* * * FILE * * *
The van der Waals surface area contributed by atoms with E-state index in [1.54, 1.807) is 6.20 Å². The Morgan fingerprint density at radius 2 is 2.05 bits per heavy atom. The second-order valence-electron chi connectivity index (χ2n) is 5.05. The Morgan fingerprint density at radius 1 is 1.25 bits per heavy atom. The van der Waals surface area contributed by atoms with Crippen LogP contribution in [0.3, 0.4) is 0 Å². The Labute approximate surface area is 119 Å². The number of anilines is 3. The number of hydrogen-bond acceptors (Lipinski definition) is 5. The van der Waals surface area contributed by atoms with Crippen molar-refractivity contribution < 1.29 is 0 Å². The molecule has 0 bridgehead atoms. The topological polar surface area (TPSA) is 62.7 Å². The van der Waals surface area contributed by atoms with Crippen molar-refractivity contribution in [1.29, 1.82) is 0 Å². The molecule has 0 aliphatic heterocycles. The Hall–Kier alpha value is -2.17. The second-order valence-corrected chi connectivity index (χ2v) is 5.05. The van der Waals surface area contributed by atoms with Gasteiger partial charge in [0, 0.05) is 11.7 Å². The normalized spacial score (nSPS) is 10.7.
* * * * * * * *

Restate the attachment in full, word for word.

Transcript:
The van der Waals surface area contributed by atoms with E-state index in [1.54, 1.807) is 6.20 Å². The Morgan fingerprint density at radius 2 is 2.05 bits per heavy atom. The second-order valence-electron chi connectivity index (χ2n) is 5.05. The Morgan fingerprint density at radius 1 is 1.25 bits per heavy atom. The van der Waals surface area contributed by atoms with Crippen LogP contribution in [0.3, 0.4) is 0 Å². The Labute approximate surface area is 119 Å². The number of anilines is 3. The number of hydrogen-bond acceptors (Lipinski definition) is 5. The van der Waals surface area contributed by atoms with Crippen molar-refractivity contribution < 1.29 is 0 Å². The molecule has 0 bridgehead atoms. The topological polar surface area (TPSA) is 62.7 Å². The van der Waals surface area contributed by atoms with Crippen molar-refractivity contribution in [1.29, 1.82) is 0 Å². The molecule has 0 aliphatic heterocycles. The Hall–Kier alpha value is -2.17. The second-order valence-corrected chi connectivity index (χ2v) is 5.05. The van der Waals surface area contributed by atoms with Gasteiger partial charge in [0, 0.05) is 11.7 Å². The normalized spacial score (nSPS) is 10.7.